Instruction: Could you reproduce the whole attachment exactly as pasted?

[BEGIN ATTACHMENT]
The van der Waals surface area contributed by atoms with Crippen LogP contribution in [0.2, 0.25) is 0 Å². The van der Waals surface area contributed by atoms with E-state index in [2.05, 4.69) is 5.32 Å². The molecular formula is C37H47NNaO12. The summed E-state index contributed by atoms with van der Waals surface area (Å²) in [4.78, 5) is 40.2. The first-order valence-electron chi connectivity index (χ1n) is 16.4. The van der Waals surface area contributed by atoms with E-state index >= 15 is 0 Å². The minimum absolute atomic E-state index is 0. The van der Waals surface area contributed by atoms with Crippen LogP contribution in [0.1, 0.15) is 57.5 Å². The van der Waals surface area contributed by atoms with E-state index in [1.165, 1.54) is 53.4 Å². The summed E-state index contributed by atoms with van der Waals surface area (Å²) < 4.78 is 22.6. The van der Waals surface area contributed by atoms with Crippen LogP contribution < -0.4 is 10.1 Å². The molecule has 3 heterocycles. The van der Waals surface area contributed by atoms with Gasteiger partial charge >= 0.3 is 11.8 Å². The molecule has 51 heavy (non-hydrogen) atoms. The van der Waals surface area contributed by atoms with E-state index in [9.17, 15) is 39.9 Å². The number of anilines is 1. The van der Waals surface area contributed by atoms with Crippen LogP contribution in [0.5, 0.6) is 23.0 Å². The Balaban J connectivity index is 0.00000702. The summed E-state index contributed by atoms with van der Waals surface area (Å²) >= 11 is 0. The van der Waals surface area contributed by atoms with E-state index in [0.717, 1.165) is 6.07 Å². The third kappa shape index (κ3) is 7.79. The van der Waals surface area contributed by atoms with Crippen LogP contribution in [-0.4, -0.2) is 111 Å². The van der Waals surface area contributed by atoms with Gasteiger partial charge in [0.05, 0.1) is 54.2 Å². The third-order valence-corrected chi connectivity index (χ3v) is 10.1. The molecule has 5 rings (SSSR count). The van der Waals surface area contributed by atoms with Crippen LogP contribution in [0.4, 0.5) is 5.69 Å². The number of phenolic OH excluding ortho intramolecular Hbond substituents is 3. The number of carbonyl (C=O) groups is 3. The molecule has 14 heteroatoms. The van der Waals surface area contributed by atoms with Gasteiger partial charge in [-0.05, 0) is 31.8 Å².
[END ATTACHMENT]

The van der Waals surface area contributed by atoms with Crippen LogP contribution in [0.2, 0.25) is 0 Å². The van der Waals surface area contributed by atoms with E-state index in [2.05, 4.69) is 5.32 Å². The molecular formula is C37H47NNaO12. The summed E-state index contributed by atoms with van der Waals surface area (Å²) in [4.78, 5) is 40.2. The first-order valence-electron chi connectivity index (χ1n) is 16.4. The van der Waals surface area contributed by atoms with E-state index >= 15 is 0 Å². The minimum absolute atomic E-state index is 0. The van der Waals surface area contributed by atoms with Crippen LogP contribution in [0.1, 0.15) is 57.5 Å². The van der Waals surface area contributed by atoms with E-state index in [1.165, 1.54) is 53.4 Å². The summed E-state index contributed by atoms with van der Waals surface area (Å²) < 4.78 is 22.6. The van der Waals surface area contributed by atoms with Crippen LogP contribution < -0.4 is 10.1 Å². The molecule has 3 heterocycles. The van der Waals surface area contributed by atoms with Gasteiger partial charge >= 0.3 is 11.8 Å². The molecule has 51 heavy (non-hydrogen) atoms. The van der Waals surface area contributed by atoms with E-state index in [9.17, 15) is 39.9 Å². The number of anilines is 1. The van der Waals surface area contributed by atoms with Crippen LogP contribution in [0.5, 0.6) is 23.0 Å². The Balaban J connectivity index is 0.00000702. The summed E-state index contributed by atoms with van der Waals surface area (Å²) >= 11 is 0. The van der Waals surface area contributed by atoms with E-state index in [0.717, 1.165) is 6.07 Å². The third kappa shape index (κ3) is 7.79. The van der Waals surface area contributed by atoms with Crippen LogP contribution in [-0.4, -0.2) is 111 Å². The van der Waals surface area contributed by atoms with Gasteiger partial charge in [0.05, 0.1) is 54.2 Å². The third-order valence-corrected chi connectivity index (χ3v) is 10.1. The molecule has 5 rings (SSSR count). The van der Waals surface area contributed by atoms with Crippen LogP contribution in [0.4, 0.5) is 5.69 Å². The number of phenolic OH excluding ortho intramolecular Hbond substituents is 3. The number of carbonyl (C=O) groups is 3. The molecule has 14 heteroatoms. The van der Waals surface area contributed by atoms with Gasteiger partial charge in [-0.05, 0) is 31.8 Å².